Halsey's answer to the situation was the Naval Battle of Guadalcanal during which he sank 23 Japanese warships. The hotly contested action gave the US control of the seas around the island and eventually the island itself. During this and other actions, Halsey went out of his way to make sure first the Marines and later Army GIs received full credit for victory when it was a joint military operation.

Once Guadalcanal was secure, Halsey's operations found itself with two fronts; the push north up the Solomons and Douglas MacArthur.

Most US Naval officers agreed with Adm. King's blunt statement that Gen. Douglas MacArthur was an unhinged megalomaniac who demanded that even his wife to call him "General." The General had reinforced this interpretation with attempts to have the United States Marine Corps disbanded and the men turned into GIs. In another attempt before Halsey's arrival MacArthur petitioned that all combat aircraft should be under his command whether they were Army, Navy, or Marine Corps.

To avoid bruised egos and meaningless squabbles, a demarcation line ran through the Pacific defining essentially MacArthur's domain and that of the US Navy's.

Now that Halsey was capturing headlines with the Guadalcanal operations, MacArthur wanted to meet him. It did not go well. For three days, the two argued over the command jurisdiction of a small base to be constructed in the Admiralty Islands. When Halsey left, nothing was really decided. There would be other just as fruitless meetings between the two. An example of their relationship can be seen when Halsey asked for the loan of a few bombers in February 1943. Instead of granting the request with the bombers sitting on the tarmac. MacArthur wired back: Why?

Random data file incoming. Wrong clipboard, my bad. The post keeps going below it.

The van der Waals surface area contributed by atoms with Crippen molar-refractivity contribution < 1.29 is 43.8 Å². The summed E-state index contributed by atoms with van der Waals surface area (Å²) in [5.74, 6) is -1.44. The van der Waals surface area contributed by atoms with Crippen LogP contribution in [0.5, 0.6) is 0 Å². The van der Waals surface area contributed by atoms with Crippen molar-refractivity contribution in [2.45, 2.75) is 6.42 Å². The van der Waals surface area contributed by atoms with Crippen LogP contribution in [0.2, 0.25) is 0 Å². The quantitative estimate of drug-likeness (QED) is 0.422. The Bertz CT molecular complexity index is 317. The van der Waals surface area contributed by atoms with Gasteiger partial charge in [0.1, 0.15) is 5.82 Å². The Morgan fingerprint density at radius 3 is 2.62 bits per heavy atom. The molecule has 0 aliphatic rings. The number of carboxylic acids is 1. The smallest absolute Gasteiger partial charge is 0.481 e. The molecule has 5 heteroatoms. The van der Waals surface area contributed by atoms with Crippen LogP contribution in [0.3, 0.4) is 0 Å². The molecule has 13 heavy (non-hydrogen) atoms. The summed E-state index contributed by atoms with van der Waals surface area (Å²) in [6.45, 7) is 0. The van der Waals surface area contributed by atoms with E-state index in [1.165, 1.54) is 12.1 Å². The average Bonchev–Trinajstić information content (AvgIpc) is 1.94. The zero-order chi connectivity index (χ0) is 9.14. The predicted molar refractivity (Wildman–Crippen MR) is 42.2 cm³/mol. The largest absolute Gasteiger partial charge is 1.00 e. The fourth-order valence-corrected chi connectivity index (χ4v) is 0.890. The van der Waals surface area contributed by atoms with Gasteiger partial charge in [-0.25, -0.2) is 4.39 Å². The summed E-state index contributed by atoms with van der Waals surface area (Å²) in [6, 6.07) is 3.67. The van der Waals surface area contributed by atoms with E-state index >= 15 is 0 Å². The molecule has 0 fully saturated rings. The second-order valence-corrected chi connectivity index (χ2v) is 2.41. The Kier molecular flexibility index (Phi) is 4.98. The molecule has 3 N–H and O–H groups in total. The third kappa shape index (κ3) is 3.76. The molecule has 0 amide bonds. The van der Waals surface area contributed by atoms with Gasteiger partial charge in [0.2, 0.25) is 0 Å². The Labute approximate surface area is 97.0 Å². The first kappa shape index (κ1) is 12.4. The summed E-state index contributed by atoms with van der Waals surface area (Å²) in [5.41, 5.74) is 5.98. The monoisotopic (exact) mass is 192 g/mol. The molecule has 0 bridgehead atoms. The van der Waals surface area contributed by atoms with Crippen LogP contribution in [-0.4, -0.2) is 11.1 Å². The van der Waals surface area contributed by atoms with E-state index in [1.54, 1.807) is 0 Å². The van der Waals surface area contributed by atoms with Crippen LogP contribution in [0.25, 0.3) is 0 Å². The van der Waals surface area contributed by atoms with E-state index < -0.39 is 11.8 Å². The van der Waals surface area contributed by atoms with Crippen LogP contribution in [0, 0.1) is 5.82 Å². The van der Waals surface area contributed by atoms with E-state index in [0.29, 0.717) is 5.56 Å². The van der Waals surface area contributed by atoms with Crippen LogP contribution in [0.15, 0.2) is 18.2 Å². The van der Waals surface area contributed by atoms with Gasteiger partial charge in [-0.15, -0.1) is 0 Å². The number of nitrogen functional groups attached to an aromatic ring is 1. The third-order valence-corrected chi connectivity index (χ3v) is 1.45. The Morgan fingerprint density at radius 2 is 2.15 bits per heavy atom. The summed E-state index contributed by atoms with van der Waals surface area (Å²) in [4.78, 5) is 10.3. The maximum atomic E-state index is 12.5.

It was during one of these meetings, that Halsey got word his plan of assassinating Adm. Isoroku Yamamoto had succeeded. Allied command had intercepted a message stating that the man who had planned the Pearl Harbor attack would be inspecting the base at Rabaul. With a go ahead from Roosevelt himself, Halsey had sent up 16 AAF P-38 fighters with long range fuel tanks on an interception course. Halsey was about to meet with MacArthur in Brisbane when an aide got the message, "Pop Goes the Weasel," meaning Yamamoto had been shot down.

Halsey was soon promoted to a full admiral. In November 1943 he directed Allied forces in the capture of Bougainville thus isolating the great Japanese base at Rabaul.

In June 1944, he was made Fleet Admiral in charge of the freshly organized Third Fleet. With 30,000 men and 170 ships, the Third Fleet was Adm. Nimitz's brain child.